2 IPF Drugs Get FDA Approval, Pulmonary Fibrosis Foundation’s Praise
The Pulmonary Fibrosis Foundation (PFF) applauded the recent news that both Esbriet® (pirfenidone) and Ofev® (nintedanib) were approved by the Food and Drug Administration (FDA) to treat idiopathic pulmonary fibrosis (IPF). These drugs are the first FDA-approved disease-specific therapies for IPF in the US.
The PFF noted in a press release that it is encouraged by the FDA’s move to approve Esbriet and Ofev given the urgent unmet medical needs associated with the disease, noting that one IPF patient in the world dies every 13 minutes, according to the organization. These drugs previously received “fast-track” and “breakthrough therapy” designations by the FDA in order to speed-up the review process.
PFF Chief Medical Officer, Gregory P. Cosgrove, MD, said that this event was a landmark day in the pulmonary fibrosis research and care in the country: “these FDA approvals give patients renewed hope that their condition can be managed more effectively and that decades of research into this largely unknown disease are beginning to uncover a new understanding of how to slow IPF’s unrelenting progression.”
InterMune Inc., Esbriet’s manufacturer, expects that the drug will be available to be prescribed within 2 weeks. The drug has been available in Asia since 2008 and in Europe since 2012. Boehringer-Ingelheim Pharmaceuticals, Inc., OFEV’s distributer, expects it to be available for prescription within 10 days.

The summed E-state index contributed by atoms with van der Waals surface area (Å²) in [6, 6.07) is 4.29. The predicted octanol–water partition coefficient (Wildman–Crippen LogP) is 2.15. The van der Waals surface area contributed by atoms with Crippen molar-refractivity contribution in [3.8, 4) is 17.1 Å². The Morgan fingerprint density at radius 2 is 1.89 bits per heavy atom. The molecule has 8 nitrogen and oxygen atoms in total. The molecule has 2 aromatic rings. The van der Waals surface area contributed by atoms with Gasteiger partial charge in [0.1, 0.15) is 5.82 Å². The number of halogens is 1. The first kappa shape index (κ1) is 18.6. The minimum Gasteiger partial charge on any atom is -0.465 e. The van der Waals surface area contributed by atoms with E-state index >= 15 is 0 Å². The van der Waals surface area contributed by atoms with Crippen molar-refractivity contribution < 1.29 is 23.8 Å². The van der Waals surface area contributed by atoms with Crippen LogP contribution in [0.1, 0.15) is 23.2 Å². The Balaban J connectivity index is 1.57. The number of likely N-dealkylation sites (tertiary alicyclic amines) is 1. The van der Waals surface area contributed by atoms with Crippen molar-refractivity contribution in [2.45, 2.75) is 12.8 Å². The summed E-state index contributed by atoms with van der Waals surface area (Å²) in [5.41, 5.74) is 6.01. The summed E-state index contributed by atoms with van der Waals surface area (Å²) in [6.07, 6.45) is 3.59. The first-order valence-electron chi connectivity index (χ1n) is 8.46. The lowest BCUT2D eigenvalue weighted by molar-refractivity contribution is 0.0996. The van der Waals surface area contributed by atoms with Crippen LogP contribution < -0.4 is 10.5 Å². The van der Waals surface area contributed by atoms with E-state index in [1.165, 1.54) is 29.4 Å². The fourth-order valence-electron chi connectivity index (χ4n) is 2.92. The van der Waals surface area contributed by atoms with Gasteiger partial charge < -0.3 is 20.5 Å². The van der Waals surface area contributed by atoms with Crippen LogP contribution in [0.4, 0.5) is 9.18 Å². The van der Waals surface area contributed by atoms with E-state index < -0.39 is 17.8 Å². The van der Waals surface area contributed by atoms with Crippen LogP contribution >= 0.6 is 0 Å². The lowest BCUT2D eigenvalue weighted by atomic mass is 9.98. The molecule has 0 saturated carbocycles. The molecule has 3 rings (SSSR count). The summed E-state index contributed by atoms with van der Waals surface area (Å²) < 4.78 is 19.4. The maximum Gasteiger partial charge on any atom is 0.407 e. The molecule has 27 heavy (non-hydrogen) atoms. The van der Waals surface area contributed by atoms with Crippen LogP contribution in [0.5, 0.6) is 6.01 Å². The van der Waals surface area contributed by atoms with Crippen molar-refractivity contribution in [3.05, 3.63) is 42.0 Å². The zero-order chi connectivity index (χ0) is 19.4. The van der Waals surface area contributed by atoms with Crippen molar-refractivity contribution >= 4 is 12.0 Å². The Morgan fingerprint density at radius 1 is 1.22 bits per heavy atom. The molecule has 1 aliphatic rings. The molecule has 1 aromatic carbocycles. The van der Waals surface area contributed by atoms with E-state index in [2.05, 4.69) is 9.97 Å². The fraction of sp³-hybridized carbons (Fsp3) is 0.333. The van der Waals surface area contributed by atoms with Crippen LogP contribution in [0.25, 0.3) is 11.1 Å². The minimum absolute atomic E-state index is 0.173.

Patti Tuomey, PFF President and COO, EdD, noted the importance of IPF patients who made this possible: “the PFF also recognizes the incredible contribution of thousands of patients who made the important decision to participate in each stage of clinical trials, many of whom have since passed away (…) Their commitment is a source of inspiration to all patients and families who have suffered from this disease, and their participation means that so many current and future patients will now have new treatment choices.”
PFF CEO Daniel M. Rose, MD, noted that, while these new drugs offer hope for the IPF patient population, there is still no cure for the disease, and therefore it is important that all patients continue participating in clinical trials to help researchers develop a better understanding of the disease and to develop treatments for it: “advances in the field will only occur through collaboration between patients and the clinicians and scientists so vigorously investigating the disease,” he said.
The PFF remains focused on its mission of advancing basic and clinical PF research so that a cure for the disease can be found. The multi-center PFF Care Center Network and the PFF Patient Registry have been established to drive new projects and to ultimately improve the quality of PF patients. The PFF is available to provide any information about Esbriet and OFEV to the pulmonary fibrosis community (the PFF can be reached at 844.TalkPFF and [email protected]). The organization also offers educational materials, webinars about the disease, and online access to support groups for patients suffering from PF.